– Know if labs are pending, if they were ordered for this am, if you have to recheck them this afternoon, and if you have to write for labs for tomorrow am

– Know the patient’s labs and cultures

 

Rounds/Presentations/Orders

– Know the post operative date, and importantly, know what operation the patient had done

– replete electrolytes

– decrease their IVF if you’re advancing their diet and increasing their PO intake

– Is the patient hyponatremic? Consider fluid restriction (for example, to 1.5L/day) if clinically indicated

Progress Notes

– Only write the pertinent labs and abnormal labs; Other labs can be looked up by anyone

– Know what part of the body the drain is coming out of, why you have the drain there, and under what conditions you will pull the drain

– know when you should get a tube check for the drain

– check the patient’s wound, check to see if it’s infected, send it for culture if you have to, start abx if you suspect infection

– change dressings

– Are you doing wet to dry dressings? removing staples? etc. etc.

– Ins and outs

– does the patient have nausea? emesis? do they need NGT?

– IVF TKO or SLIV, etc. i.e. when to stop the IVF?

– follow up with any consult notes

– Do you need to do a 24 hour urine collection to determine the nitrogen balance of your patient?

– Have you calculated the total caloric needs of your patient and whether or not you are supplying them with that?

– Talk to the nurses and ask for their opinion, advice

– Who needs to be discharged today? You’ll have to fill out the discharge orders and medications; You’ll need a script for controlled medications.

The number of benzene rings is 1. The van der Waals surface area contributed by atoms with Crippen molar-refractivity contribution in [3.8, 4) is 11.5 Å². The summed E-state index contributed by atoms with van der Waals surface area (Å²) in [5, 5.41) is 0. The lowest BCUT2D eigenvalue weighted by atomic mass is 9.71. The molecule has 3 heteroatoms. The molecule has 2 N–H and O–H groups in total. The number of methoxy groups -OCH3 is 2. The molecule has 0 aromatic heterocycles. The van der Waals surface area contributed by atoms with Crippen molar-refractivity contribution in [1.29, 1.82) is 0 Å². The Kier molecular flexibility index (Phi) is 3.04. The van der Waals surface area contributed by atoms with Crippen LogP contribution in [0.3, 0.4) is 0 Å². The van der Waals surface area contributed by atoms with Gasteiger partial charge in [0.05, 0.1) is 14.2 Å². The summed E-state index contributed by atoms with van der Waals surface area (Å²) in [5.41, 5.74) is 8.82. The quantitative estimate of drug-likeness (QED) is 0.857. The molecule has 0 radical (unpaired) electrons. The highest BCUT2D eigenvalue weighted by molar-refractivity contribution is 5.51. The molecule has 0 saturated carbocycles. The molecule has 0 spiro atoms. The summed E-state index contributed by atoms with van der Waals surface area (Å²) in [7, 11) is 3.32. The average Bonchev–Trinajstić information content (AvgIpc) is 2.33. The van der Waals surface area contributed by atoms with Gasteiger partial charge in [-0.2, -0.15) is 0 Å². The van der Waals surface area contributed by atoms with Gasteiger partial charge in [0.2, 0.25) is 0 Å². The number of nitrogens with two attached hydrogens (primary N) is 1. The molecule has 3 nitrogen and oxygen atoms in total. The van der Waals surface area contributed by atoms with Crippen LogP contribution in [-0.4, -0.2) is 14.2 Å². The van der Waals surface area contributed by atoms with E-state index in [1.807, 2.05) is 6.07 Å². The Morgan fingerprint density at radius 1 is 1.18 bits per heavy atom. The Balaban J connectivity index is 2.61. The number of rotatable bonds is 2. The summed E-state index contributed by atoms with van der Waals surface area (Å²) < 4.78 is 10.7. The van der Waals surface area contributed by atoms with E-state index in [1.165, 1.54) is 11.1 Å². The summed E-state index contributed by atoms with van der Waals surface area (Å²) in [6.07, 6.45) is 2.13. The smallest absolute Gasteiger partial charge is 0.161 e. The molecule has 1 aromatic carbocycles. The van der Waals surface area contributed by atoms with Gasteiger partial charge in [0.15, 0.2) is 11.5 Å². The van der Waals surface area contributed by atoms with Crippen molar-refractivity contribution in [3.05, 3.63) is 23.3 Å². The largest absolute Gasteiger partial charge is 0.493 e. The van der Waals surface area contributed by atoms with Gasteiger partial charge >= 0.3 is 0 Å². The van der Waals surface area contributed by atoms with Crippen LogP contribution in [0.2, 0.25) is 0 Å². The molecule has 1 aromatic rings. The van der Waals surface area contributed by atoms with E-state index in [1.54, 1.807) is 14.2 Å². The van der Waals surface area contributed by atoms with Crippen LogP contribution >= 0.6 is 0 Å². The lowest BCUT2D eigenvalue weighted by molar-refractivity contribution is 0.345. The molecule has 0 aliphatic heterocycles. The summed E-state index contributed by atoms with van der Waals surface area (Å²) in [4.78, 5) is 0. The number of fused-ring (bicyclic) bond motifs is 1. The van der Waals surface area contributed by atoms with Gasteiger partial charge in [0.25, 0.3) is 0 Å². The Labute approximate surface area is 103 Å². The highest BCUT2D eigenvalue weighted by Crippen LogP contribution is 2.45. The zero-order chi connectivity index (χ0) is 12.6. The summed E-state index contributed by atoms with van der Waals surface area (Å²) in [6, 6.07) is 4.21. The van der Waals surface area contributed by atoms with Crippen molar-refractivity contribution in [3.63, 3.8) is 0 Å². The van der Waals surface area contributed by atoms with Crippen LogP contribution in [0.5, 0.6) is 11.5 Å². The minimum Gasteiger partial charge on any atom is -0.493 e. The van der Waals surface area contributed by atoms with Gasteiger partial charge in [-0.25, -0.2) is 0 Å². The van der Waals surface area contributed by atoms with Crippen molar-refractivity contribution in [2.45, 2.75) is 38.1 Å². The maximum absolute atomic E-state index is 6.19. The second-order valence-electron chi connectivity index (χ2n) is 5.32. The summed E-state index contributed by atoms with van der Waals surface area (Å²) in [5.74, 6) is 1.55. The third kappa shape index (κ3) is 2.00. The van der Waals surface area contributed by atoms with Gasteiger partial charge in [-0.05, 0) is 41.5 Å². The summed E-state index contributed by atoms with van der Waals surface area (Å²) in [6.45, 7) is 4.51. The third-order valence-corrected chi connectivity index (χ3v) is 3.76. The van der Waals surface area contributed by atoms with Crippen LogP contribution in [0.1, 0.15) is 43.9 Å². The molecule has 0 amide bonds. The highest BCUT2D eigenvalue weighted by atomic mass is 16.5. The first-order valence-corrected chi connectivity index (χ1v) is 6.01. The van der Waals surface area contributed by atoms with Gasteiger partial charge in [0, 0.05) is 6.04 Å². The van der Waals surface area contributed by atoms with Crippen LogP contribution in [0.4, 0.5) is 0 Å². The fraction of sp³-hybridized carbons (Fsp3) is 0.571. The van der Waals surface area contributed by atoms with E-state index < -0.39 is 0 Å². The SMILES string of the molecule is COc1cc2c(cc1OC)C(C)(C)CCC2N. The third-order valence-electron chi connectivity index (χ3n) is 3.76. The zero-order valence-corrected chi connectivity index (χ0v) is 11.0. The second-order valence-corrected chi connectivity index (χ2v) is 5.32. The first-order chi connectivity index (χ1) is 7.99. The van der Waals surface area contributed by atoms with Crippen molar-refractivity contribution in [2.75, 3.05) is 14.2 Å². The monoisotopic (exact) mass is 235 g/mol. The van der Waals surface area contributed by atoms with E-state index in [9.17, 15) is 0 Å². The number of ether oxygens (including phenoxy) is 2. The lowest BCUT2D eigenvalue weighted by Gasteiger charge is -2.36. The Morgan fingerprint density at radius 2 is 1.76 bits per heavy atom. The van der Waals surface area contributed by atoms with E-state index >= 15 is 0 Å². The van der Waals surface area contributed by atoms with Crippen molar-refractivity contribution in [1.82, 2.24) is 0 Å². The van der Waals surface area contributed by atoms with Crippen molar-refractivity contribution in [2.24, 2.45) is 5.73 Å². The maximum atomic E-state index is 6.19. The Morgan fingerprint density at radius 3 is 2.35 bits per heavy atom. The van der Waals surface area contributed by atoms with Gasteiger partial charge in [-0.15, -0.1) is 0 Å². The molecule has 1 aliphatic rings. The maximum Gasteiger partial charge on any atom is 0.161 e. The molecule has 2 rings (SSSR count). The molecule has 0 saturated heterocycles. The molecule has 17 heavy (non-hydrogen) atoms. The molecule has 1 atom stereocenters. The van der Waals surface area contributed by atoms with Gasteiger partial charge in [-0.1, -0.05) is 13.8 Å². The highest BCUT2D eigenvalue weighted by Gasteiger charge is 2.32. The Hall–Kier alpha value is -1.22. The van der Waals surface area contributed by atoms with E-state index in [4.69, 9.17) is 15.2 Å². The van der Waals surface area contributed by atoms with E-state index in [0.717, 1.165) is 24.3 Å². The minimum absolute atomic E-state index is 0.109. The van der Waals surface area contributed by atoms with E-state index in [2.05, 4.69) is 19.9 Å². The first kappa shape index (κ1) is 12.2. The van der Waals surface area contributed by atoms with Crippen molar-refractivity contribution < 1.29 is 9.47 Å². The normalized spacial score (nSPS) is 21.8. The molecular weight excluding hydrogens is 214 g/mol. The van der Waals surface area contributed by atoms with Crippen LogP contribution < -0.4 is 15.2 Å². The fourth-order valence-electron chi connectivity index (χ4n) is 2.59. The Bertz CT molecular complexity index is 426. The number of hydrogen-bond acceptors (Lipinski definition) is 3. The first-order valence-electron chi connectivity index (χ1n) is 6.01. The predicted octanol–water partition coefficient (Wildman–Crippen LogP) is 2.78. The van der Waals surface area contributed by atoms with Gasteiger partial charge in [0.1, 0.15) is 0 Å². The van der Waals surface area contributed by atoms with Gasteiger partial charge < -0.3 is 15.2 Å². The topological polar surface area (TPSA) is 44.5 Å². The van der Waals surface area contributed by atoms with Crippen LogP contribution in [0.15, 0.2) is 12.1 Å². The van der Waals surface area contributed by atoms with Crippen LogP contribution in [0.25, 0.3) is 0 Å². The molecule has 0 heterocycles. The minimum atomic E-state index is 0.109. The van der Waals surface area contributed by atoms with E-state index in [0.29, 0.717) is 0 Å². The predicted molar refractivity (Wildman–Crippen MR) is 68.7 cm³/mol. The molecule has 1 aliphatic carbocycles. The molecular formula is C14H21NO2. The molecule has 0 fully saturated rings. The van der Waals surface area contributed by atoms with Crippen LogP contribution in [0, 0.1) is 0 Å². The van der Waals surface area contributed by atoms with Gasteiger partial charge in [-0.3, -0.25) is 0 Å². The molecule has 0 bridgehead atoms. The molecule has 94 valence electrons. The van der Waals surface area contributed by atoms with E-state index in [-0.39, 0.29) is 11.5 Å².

– When should you take out the wound bag? When you do though, make sure to put guaze over it and tape around the circumference of the guaze

 

Random Notes

– always check the patient chart for admission forms

– If the patient has an abdominal infection after an abdominal surgery, the primary goal is to control the infection

– Most fistulas that develop after abdominal surgery will resolved on their own if they can’t see it.

– Enteral nutrition is preferable

– You should replete lytes on all patients.

 

Discharge

– Don’t D/C a patient’s PCA the day you plan to send them home. You should d/c it the day before so that you can they’re pain is managed well with oral medications.

Topics to review

– wide local excision

– right axillary sentinel node dissection

– inguinal lymph node dissection

– Abdominal partial gastrectomy

– calculation of caloric needs; Harris-Bennedict equation, using usual body weight

– abdominal liver wedge biopsy

 

What I learned from different folks

– The personality of surgeons is: They like to get things done; they like to cut.

Common Medications

Norco 10/325 1-2 po q6h prn pain #40

Colace 250mg #30 BID X 2 weeks

Vicodin 1-2 tabs po Q4h prn pain #50

 

How to help in the operating room

– Write the orders

– What exactly are you doing to include in your op note? You’re going to include the patient’s diagnosis, type of surgery, and specimens collected. You’re going to also need to know the names of the people who helped with the surgery.  You should also include whether the patient is being sent to the PACU, Ward, discharge from hospital, ICU, NICU, or other.

– You should know all of the patients home meds, including prn meds

 

Books I used for this rotation:

Hospitalist handbook by Shah

The Mont Reid Surgical Handbook 5th ed by Fisher and Kelly

The MD Anderson Surgical Oncology Handbook by Feig, Berger, Fuhrman  You should get the newest edition b/c recommendations change

Essentials of Surgical Oncology by Kaiser, Sabel, Sondak, Sussman. Very helpful.  ISBN 0-8151-4385-0

An Atlas of Surgical Oncology; Fundamental Procedures, volume 1 and 2. by Sugarbaker.  Very old book, but also helpful in helping you visualize what will happen in the OR

Color Atlas of Anatomy: A photographic study of the human body: 5th edition. By Rohen, Yokochi, Lutjen-Drecoll.  ISBN 0-7817-3194-1   (priceless book. It pretty much used this to review anatomy before each case. One of the best anatomy books I’ve come across.

Surgical Recall 4th edition by Blackbourne. This was a great quick read before each operation. It’s definitely wort it.

Surgery. 6th edition. Current Clinical Strateries; By Wilson. Also very good, short read.